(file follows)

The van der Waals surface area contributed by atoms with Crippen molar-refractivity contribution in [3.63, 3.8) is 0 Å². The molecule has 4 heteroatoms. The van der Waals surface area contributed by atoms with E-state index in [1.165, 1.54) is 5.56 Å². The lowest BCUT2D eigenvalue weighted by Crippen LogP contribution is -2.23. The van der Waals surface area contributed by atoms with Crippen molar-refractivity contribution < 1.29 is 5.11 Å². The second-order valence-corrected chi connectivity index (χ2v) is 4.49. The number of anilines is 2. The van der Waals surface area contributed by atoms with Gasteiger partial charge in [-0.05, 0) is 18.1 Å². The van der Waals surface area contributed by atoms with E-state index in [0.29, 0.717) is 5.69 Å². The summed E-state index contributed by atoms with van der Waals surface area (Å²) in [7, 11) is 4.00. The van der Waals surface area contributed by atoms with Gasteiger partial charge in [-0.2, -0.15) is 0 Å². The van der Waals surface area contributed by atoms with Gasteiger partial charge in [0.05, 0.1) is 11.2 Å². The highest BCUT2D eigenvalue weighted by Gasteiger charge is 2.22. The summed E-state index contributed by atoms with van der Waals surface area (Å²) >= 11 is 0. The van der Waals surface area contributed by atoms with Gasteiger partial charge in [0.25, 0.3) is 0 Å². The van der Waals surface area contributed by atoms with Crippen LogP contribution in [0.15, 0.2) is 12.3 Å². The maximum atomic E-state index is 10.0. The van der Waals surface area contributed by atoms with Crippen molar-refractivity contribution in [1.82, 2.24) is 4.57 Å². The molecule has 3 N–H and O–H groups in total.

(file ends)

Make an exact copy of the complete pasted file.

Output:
The van der Waals surface area contributed by atoms with Crippen molar-refractivity contribution in [3.63, 3.8) is 0 Å². The molecule has 4 heteroatoms. The van der Waals surface area contributed by atoms with E-state index in [1.165, 1.54) is 5.56 Å². The lowest BCUT2D eigenvalue weighted by Crippen LogP contribution is -2.23. The van der Waals surface area contributed by atoms with Crippen molar-refractivity contribution < 1.29 is 5.11 Å². The second-order valence-corrected chi connectivity index (χ2v) is 4.49. The number of anilines is 2. The van der Waals surface area contributed by atoms with Gasteiger partial charge in [-0.05, 0) is 18.1 Å². The van der Waals surface area contributed by atoms with E-state index in [0.29, 0.717) is 5.69 Å². The summed E-state index contributed by atoms with van der Waals surface area (Å²) in [7, 11) is 4.00. The van der Waals surface area contributed by atoms with Gasteiger partial charge in [-0.2, -0.15) is 0 Å². The van der Waals surface area contributed by atoms with Gasteiger partial charge in [0.05, 0.1) is 11.2 Å². The highest BCUT2D eigenvalue weighted by Gasteiger charge is 2.22. The summed E-state index contributed by atoms with van der Waals surface area (Å²) >= 11 is 0. The van der Waals surface area contributed by atoms with Gasteiger partial charge in [0.25, 0.3) is 0 Å². The van der Waals surface area contributed by atoms with Crippen LogP contribution in [0.15, 0.2) is 12.3 Å². The maximum atomic E-state index is 10.0. The van der Waals surface area contributed by atoms with Crippen molar-refractivity contribution in [1.82, 2.24) is 4.57 Å². The molecule has 3 N–H and O–H groups in total.